Josh Mettle: Yeah. I’ve been doing a lot of reading lately in regards to the cumulative effect of fees on one’s retirement balance at the end, and I find it interesting that you’ve kind of run those numbers. I have read multiple newsletters, multiple analyses of that recently as well, so I love that, and I know you have some more information on your website about that. We’ll give that out as we go wrap up today. Another thing I found interesting about you, Konstantin, is that you have a background in electrical engineering and mathematics. Just tell us a little bit about your background there. Does that translate at all into how you view or how you manage your client’s portfolio risk today?
Konstantin Litovsky: Very interesting, very good question. I worked as a radar systems engineer in the defense industry for about 10 years. As an engineer, I worked on system-level design. As a result, I always consider my clients’ finances as a system with many moving parts, and all parts of the system have to work together.
Josh Mettle: Wow.
Konstantin Litovsky: That came from engineering‑
Josh Mettle: Sure.
Konstantin Litovsky: and looking at everything as a system and not just everything has to work together. By using a hands-on approach and being proactive in recommending solutions as I pretty much – so I like to address the entire situation, make sure that all aspects of my client’s finances are taken care of. That kind of philosophy came from engineering. As far as the mathematics, so thanks to my math background, I was actually able to dig deeper into the theory of investing. Because I worked with statistical simulations before, this was actually part of my work, my understanding of stock market models helped me develop a conservative risk management approach based on pretty much what we understand about the stock market. There is just way too many misconceptions about how the markets work, so my role is to be the voice of reason and to help my clients manage risks, not just inside their portfolios, but also across all areas of their finances. My background definitely translated pretty good into the practical sort of investment management and risk management.
Josh Mettle: That’s very interesting. I can see you kind of looking at a client’s financial situation in front of you, you know, insurance and tax and everything, and I can see you kind of have it laid out like a radar screen in front of you, saying, “Okay. Where’s the incoming MiG? Where is the landmine here that we’re not paying attention to?” I love that visual. That’s powerful.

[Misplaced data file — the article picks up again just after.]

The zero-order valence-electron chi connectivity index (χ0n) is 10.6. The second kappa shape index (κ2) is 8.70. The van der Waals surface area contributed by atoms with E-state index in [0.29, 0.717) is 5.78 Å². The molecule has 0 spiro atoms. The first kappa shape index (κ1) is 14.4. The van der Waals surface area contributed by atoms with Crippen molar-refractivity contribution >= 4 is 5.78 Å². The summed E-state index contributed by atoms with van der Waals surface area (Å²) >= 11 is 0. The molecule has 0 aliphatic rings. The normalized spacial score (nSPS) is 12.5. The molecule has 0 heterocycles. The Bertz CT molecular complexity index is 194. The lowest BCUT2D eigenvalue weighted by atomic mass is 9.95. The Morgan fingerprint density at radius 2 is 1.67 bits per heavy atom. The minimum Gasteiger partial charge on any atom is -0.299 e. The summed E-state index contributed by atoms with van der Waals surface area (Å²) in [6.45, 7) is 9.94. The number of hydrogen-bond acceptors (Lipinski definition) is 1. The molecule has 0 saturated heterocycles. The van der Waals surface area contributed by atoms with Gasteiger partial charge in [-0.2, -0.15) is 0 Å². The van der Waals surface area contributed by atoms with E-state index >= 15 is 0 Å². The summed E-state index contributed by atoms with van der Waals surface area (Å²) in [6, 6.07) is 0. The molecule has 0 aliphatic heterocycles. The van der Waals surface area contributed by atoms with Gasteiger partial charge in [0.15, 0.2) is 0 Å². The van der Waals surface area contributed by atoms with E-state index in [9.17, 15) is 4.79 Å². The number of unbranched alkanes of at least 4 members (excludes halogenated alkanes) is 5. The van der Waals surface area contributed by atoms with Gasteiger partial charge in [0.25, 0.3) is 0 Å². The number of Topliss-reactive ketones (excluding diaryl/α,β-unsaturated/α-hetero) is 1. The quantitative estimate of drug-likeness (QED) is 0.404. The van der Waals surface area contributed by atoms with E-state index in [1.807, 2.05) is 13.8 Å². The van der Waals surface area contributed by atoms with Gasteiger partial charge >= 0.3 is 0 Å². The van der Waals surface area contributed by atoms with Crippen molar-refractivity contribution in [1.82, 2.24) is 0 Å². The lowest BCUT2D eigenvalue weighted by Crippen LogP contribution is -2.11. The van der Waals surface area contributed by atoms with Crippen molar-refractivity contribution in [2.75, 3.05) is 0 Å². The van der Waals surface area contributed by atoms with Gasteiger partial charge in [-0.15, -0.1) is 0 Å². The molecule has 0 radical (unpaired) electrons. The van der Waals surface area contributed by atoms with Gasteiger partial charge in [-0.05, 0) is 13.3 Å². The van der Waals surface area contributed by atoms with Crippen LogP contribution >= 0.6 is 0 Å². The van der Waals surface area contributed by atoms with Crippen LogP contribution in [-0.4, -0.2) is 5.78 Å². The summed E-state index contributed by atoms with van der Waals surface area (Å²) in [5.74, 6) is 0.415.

Konstantin Litovsky: Yeah. That’s a good one from you. Surprisingly, there’s one big thing that I just want to mention is a lot of advisors who don’t know math will try to cover themselves up with fancy simulations and fancy presentations. I don’t do that. It’s really surprising you do can do back of the envelope Excel spreadsheet, and I could tell you, I do some simulations for illustration purposes because there are big limitations. A lot of the simulations are very limited, and you have to understand how they work, but that’s another thing. It’s being very simple, down to earth, and kind of on the ground, rather than trying to impress people with fancy graphics and fancy math.
Josh Mettle: Yeah. I get it. You have a deeper understanding of how those numbers really work. That makes a lot of sense to me. I think you really kind of answered this in our first two points, but is there anything else that you think uniquely enables you to serve the private practice doctors and physicians as opposed to other colleagues in your field, and you’ve really kind of touched on that. If there’s anything else that comes to mind, I think you’ve already, in my mind, made that fairly clear, but‑
Konstantin Litovsky: Good question. Doctors are smart. They are able to understand investment management concepts at a pretty high level, so it actually makes it easier to communicate with them. They also do appreciate somebody who has their best interest in mind, so that’s pretty rewarding to have that kind of level of trust. One big area where I think I can provide a lot of value to the doctors is the majority of medical professionals will probably have most of their money inside retirement plans. I think it’s crucial to provide high-quality retirement plan services, and I’m one of the tiny number of advisors who provide flat-fee comprehensive retirement plan services. Setting up and managing plans and determining which retirement plans is best, and managing planned assets, etc., so that’s one big area.
Josh Mettle: Yeah. That makes sense. When I was researching and looking on your website, one of the things that really caught my interest that I enjoyed reading about was the five-point investment plan, and would you kind of unpacking that a little bit, just kind of broad strokes overview of it‑
Konstantin Litovsky: Sure.
Josh Mettle: And tell us the thinking behind it.